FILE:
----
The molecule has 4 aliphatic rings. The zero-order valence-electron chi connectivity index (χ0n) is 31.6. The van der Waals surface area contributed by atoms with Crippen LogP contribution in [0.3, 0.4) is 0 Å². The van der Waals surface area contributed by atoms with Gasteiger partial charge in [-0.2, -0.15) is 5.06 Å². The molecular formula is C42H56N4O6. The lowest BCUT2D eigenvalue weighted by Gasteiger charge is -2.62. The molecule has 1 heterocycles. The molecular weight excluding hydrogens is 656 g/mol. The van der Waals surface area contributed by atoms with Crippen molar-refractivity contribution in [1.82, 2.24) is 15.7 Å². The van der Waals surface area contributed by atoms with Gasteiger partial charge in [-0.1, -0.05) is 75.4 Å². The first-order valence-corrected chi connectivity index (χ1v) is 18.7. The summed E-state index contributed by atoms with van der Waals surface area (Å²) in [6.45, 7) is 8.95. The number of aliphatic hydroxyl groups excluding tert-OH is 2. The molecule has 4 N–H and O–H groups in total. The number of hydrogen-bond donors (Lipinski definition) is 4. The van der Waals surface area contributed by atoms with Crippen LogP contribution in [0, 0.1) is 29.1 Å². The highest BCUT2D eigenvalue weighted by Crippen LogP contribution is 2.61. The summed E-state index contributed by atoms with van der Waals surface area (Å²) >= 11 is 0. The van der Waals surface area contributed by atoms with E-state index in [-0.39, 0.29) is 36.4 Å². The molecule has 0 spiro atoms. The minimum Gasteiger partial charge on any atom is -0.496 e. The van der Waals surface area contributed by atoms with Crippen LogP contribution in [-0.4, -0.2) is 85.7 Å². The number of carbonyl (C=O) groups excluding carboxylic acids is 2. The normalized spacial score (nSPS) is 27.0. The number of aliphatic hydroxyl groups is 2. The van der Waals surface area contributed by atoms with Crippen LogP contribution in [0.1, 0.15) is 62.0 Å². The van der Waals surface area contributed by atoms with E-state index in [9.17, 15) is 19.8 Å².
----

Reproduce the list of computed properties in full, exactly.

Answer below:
The molecule has 4 aliphatic rings. The zero-order valence-electron chi connectivity index (χ0n) is 31.6. The van der Waals surface area contributed by atoms with Crippen LogP contribution in [0.3, 0.4) is 0 Å². The van der Waals surface area contributed by atoms with Gasteiger partial charge in [-0.2, -0.15) is 5.06 Å². The molecular formula is C42H56N4O6. The lowest BCUT2D eigenvalue weighted by Gasteiger charge is -2.62. The molecule has 1 heterocycles. The molecular weight excluding hydrogens is 656 g/mol. The van der Waals surface area contributed by atoms with Crippen molar-refractivity contribution in [1.82, 2.24) is 15.7 Å². The van der Waals surface area contributed by atoms with Gasteiger partial charge in [-0.1, -0.05) is 75.4 Å². The first-order valence-corrected chi connectivity index (χ1v) is 18.7. The summed E-state index contributed by atoms with van der Waals surface area (Å²) in [6.45, 7) is 8.95. The number of aliphatic hydroxyl groups excluding tert-OH is 2. The molecule has 4 N–H and O–H groups in total. The number of hydrogen-bond donors (Lipinski definition) is 4. The van der Waals surface area contributed by atoms with Crippen LogP contribution in [0, 0.1) is 29.1 Å². The highest BCUT2D eigenvalue weighted by Crippen LogP contribution is 2.61. The summed E-state index contributed by atoms with van der Waals surface area (Å²) >= 11 is 0. The van der Waals surface area contributed by atoms with E-state index in [-0.39, 0.29) is 36.4 Å². The molecule has 0 spiro atoms. The minimum Gasteiger partial charge on any atom is -0.496 e. The van der Waals surface area contributed by atoms with Crippen LogP contribution in [-0.4, -0.2) is 85.7 Å². The number of carbonyl (C=O) groups excluding carboxylic acids is 2. The normalized spacial score (nSPS) is 27.0. The number of aliphatic hydroxyl groups is 2. The van der Waals surface area contributed by atoms with Crippen LogP contribution in [0.1, 0.15) is 62.0 Å². The van der Waals surface area contributed by atoms with E-state index in [9.17, 15) is 19.8 Å².